Town orders biz owner to remove ‘excessive’ flags, his act of defiance sparks groundswell of patriotism

A Massachusetts town order for a business to take down its “excessive” American flags sparked an act of civil disobedience instead.

When a Chelmsford business placed 200 flags on its property to honor America’s veterans for Memorial Day, the last thing it expected was the unpatriotic notice from the town’s building department, WBZ-TV reported.

“On Saturday we came out and we lined this with 200 flags in support of our deceased veterans and all the people who have served,” Laer Reality employee Jon Crandall told WBZ-TV.

When he showed up to work Friday, Crandall said there was a note on the door slapping the business with a violation by the town which cited a statute saying flags cannot be used for “commercial promotion.”

“This is a commercial establishment located at a busy intersection. It was in the front lawn of that particular property, and in the opinion of our code enforcement officer, the building commissioner, it was a violation,” Michael McCall, Chelmsford’s Assistant Town Manager, told WBZ-TV.

But Laer Realty not only did not comply by removing the “excessive” flags, the business doubled down and added another 300 to the display.

“We feel this is a patriotic act. It’s not about our business. It’s about supporting our troops, supporting veterans,” Crandall said. “I think the flags speak for themselves. I don’t think we need to get into a fight with city hall.”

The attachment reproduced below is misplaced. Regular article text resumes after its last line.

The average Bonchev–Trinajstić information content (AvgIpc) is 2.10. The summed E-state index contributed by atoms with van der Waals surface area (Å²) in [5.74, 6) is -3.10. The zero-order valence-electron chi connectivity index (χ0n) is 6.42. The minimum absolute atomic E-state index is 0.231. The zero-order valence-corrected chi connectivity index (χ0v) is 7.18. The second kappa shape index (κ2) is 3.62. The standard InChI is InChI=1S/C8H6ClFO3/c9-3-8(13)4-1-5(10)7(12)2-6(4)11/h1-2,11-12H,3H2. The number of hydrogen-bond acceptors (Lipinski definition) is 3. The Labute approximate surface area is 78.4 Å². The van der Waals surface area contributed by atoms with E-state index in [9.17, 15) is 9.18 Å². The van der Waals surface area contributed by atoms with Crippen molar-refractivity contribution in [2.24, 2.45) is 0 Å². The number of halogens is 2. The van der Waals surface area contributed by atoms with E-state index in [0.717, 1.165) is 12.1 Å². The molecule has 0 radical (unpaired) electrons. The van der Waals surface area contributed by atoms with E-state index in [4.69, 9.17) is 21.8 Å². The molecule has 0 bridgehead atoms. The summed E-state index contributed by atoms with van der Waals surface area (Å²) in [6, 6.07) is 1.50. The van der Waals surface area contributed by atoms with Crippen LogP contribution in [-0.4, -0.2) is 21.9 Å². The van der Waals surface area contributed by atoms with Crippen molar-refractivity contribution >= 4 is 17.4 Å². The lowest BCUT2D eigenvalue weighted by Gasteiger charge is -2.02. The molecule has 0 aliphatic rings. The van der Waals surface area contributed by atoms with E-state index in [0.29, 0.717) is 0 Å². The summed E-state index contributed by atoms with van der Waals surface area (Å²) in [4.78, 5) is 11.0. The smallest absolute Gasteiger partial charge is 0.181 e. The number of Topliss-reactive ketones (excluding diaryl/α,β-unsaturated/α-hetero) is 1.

This is not the first year that the flags have been placed,  but it is the first time the business said they had a complaint.

The town government not only got a defiant response from Laer Reality, but residents showed their support by adding flags of their own, tripling the original amount.

Emelie Primeau was one of the residents who was upset by the citation.

“I went to the store and I bought some flags because I believe in what they’re doing,” she told WBZ-TV.

“It was beautiful, but it certainly was not excessive. I don’t think you could have 2,000 out there and it would look excessive,” Crandall said on “Fox & Friends” on Sunday.

Stacey Alcorn, Laer Realty’s CEO, decided to “dig our heels in” when she heard of the town’s order.

“This had nothing to do with our business. It was us as a community just honoring our veterans and those who serve for us,” Alcorn said, pointing out how the display has “grown significantly” because of the community coming out to support the message they are sending.

“Whether they fine or don’t fine us, those flags are staying up, at least through Flag Day and the Fourth of July,” Alcorn said.

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